Co-Opting California Courts: How Private Creditors Have Turned the Judiciary Into a Predatory Student Debt Collection Machine

34 Pages Posted: 1 Nov 2022

See all articles by Claire Johnson Raba

Claire Johnson Raba

University of Illinois Chicago School of Law; University of California, Irvine School of Law

Date Written: August 1, 2021

Abstract

In a report, Claire Johnson Raba, a SBPC fellow and clinical teaching fellow at the University of California Irvine School of Law’s Consumer Law Clinic, shows the effect of predatory private student loan collection practices on borrowers in California. With creditors dragging borrowers into court for debts they often do not owe and lacking the documents necessary to back up their claims, the report lays out the harmful long-term impacts to borrowers’ credit and finances.

With over 12,500 California borrowers having faced private student loan debt collection lawsuits over the past 13 years from large, out-of-state creditors including the National Collegiate Student Loan Trusts, lawmakers in the state are moving forward legislation that would protect borrowers from these harmful practices.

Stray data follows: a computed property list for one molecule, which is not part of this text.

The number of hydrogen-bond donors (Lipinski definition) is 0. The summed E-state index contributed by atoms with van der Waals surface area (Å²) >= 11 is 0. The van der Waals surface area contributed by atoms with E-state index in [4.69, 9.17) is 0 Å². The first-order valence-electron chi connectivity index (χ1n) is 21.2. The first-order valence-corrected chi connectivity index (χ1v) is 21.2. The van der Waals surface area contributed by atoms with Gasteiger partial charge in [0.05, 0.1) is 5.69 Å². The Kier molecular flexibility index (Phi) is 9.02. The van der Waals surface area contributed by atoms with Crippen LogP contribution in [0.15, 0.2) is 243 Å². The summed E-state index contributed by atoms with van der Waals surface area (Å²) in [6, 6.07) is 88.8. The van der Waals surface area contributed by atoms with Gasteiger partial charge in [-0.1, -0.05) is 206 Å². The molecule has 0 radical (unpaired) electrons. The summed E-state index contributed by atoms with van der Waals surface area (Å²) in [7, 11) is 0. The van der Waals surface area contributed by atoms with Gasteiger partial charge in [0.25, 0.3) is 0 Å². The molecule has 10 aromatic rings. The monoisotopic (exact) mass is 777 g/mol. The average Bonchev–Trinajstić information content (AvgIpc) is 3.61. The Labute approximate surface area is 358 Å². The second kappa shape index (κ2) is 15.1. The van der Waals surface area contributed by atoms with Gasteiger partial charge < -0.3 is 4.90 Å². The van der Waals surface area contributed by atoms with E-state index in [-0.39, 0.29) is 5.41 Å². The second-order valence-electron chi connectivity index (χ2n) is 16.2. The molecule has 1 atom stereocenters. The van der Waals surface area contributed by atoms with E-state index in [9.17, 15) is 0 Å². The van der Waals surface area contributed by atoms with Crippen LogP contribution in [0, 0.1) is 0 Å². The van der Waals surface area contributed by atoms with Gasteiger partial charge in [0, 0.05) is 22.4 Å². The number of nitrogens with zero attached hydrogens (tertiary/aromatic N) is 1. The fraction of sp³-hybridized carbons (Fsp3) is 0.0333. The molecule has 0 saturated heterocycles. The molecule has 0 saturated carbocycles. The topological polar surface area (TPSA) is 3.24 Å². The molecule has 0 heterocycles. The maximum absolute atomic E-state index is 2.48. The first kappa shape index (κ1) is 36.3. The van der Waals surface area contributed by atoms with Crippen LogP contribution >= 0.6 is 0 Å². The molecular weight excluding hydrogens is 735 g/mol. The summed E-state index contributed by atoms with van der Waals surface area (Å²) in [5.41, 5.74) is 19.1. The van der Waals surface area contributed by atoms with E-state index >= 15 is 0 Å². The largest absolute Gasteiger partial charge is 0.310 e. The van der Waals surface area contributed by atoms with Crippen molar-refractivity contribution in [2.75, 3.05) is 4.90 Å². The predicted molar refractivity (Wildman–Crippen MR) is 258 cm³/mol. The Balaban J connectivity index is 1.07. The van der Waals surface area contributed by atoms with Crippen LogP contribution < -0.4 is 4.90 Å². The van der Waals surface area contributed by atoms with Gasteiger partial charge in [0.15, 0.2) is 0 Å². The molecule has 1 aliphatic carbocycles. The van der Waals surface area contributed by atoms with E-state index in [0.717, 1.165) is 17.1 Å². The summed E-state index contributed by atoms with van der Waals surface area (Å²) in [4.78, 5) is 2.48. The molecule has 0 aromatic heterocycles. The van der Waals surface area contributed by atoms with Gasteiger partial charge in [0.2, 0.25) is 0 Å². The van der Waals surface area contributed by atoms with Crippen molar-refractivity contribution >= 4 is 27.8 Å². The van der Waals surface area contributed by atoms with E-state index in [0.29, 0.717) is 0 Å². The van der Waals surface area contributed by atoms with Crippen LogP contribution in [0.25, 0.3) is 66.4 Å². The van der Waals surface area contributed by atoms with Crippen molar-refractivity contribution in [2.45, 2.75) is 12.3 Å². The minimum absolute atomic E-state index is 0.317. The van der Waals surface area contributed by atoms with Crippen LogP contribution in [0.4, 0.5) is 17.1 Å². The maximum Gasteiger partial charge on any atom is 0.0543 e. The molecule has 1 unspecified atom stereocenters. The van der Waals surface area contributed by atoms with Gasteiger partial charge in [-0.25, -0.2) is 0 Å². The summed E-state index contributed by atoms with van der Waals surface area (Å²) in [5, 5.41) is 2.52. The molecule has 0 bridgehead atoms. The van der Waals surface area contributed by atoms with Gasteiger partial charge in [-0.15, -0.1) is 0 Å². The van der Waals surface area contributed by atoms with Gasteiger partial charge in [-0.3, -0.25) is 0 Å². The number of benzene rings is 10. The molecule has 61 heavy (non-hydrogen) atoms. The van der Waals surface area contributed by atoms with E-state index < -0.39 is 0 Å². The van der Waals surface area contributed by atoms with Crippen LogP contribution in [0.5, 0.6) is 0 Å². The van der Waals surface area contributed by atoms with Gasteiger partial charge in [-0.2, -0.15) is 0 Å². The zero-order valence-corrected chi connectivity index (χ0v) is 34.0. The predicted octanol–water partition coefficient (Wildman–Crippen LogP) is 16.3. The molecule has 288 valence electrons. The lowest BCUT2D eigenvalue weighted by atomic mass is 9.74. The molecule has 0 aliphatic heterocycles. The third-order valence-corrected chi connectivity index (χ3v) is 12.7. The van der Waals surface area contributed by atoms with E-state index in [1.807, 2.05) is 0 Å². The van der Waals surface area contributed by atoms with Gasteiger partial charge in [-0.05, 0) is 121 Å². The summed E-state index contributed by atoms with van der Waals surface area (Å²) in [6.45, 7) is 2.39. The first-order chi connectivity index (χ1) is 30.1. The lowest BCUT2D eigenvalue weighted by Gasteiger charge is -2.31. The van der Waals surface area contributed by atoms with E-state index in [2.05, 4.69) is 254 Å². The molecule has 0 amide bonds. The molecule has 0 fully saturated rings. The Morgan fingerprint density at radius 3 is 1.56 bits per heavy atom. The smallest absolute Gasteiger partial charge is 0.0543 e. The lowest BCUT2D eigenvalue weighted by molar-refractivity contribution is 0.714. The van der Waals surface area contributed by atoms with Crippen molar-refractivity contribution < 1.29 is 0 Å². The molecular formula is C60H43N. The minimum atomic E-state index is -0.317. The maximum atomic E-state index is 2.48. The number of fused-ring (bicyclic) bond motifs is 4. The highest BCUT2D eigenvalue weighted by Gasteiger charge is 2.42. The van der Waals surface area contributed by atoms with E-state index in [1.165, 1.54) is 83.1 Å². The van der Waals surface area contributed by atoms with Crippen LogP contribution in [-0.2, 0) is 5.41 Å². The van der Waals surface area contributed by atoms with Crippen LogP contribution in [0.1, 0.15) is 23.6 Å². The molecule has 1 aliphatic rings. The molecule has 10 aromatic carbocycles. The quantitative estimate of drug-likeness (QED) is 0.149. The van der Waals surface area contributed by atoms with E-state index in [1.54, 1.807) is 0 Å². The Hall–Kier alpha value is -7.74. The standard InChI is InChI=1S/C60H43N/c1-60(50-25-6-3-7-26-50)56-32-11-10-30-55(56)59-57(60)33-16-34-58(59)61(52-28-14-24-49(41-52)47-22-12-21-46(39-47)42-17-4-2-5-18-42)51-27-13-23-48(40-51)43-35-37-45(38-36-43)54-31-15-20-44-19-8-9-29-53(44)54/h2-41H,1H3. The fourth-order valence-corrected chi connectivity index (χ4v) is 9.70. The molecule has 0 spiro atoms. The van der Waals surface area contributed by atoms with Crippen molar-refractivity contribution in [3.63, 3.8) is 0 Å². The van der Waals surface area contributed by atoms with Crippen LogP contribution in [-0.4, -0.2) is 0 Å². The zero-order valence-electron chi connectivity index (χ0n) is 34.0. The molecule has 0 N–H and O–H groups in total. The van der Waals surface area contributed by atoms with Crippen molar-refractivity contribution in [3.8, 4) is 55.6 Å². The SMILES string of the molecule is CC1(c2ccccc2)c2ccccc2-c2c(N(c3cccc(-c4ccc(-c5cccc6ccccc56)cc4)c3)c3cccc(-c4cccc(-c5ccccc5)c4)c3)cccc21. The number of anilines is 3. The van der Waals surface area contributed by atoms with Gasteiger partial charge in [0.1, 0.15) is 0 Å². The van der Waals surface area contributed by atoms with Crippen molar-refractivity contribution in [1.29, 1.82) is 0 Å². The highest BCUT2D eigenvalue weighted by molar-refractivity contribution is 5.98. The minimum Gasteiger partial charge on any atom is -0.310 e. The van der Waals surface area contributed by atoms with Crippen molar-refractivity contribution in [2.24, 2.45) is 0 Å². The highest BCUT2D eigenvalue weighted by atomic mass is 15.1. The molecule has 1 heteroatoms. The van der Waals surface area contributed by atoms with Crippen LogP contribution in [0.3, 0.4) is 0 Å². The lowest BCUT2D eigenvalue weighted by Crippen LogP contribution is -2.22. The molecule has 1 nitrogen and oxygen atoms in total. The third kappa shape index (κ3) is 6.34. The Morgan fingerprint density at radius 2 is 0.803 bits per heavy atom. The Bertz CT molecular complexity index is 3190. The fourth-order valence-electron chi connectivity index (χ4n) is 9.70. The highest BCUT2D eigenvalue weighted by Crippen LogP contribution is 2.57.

Keywords: student loan, student debt, private loan, predatory lending, lawsuit

JEL Classification: I22, I23, I24, I28

Suggested Citation

Johnson Raba, Claire, Co-Opting California Courts: How Private Creditors Have Turned the Judiciary Into a Predatory Student Debt Collection Machine (August 1, 2021). Student Borrower Protection Center Research Paper, Available at SSRN: https://ssrn.com/abstract=4263249

Claire Johnson Raba (Contact Author)

University of Illinois Chicago School of Law ( email )

300 S. State Street
Chicago, IL 60604
United States

University of California, Irvine School of Law ( email )

401 E Peltason Dr.
Irvine, CA 92697
United States
92697 (Fax)

Do you have a job opening that you would like to promote on SSRN?

Paper statistics

Downloads
24
Abstract Views
82
PlumX Metrics